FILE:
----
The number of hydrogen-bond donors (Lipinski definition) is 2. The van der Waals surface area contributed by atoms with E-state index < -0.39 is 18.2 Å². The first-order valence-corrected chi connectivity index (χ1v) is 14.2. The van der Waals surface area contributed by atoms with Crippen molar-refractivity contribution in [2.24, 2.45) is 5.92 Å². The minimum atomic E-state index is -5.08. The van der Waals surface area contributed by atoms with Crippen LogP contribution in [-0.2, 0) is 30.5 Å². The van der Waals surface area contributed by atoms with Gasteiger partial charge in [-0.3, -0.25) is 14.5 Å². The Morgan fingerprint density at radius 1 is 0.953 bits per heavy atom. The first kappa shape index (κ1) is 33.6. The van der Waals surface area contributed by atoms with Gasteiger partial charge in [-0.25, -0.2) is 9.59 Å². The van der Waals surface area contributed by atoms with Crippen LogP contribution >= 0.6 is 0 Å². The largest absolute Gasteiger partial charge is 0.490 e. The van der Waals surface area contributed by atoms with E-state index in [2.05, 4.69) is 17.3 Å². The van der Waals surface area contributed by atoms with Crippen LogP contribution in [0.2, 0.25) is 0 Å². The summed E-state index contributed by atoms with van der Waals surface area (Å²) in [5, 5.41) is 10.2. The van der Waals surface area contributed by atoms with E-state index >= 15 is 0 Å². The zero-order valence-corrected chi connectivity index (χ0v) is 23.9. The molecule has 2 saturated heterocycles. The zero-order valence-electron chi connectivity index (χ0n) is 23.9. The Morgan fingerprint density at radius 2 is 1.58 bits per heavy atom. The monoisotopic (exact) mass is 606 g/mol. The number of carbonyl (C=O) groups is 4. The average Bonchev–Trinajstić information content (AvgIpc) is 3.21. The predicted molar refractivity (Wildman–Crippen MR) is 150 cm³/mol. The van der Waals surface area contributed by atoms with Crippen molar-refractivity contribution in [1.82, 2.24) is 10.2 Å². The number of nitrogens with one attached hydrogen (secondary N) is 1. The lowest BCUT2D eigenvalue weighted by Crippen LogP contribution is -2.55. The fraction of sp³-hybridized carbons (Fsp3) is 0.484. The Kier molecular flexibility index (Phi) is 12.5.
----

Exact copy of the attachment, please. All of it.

The number of hydrogen-bond donors (Lipinski definition) is 2. The van der Waals surface area contributed by atoms with E-state index < -0.39 is 18.2 Å². The first-order valence-corrected chi connectivity index (χ1v) is 14.2. The van der Waals surface area contributed by atoms with Crippen molar-refractivity contribution in [2.24, 2.45) is 5.92 Å². The minimum atomic E-state index is -5.08. The van der Waals surface area contributed by atoms with Crippen LogP contribution in [-0.2, 0) is 30.5 Å². The van der Waals surface area contributed by atoms with Gasteiger partial charge in [-0.3, -0.25) is 14.5 Å². The Morgan fingerprint density at radius 1 is 0.953 bits per heavy atom. The first kappa shape index (κ1) is 33.6. The van der Waals surface area contributed by atoms with Gasteiger partial charge in [-0.25, -0.2) is 9.59 Å². The van der Waals surface area contributed by atoms with Crippen LogP contribution >= 0.6 is 0 Å². The largest absolute Gasteiger partial charge is 0.490 e. The van der Waals surface area contributed by atoms with E-state index in [2.05, 4.69) is 17.3 Å². The van der Waals surface area contributed by atoms with Crippen LogP contribution in [0.2, 0.25) is 0 Å². The summed E-state index contributed by atoms with van der Waals surface area (Å²) in [5, 5.41) is 10.2. The van der Waals surface area contributed by atoms with E-state index >= 15 is 0 Å². The zero-order valence-corrected chi connectivity index (χ0v) is 23.9. The molecule has 2 saturated heterocycles. The zero-order valence-electron chi connectivity index (χ0n) is 23.9. The Morgan fingerprint density at radius 2 is 1.58 bits per heavy atom. The monoisotopic (exact) mass is 606 g/mol. The number of carbonyl (C=O) groups is 4. The average Bonchev–Trinajstić information content (AvgIpc) is 3.21. The predicted molar refractivity (Wildman–Crippen MR) is 150 cm³/mol. The van der Waals surface area contributed by atoms with Crippen molar-refractivity contribution in [1.82, 2.24) is 10.2 Å². The number of nitrogens with one attached hydrogen (secondary N) is 1. The lowest BCUT2D eigenvalue weighted by Crippen LogP contribution is -2.55. The fraction of sp³-hybridized carbons (Fsp3) is 0.484. The Kier molecular flexibility index (Phi) is 12.5.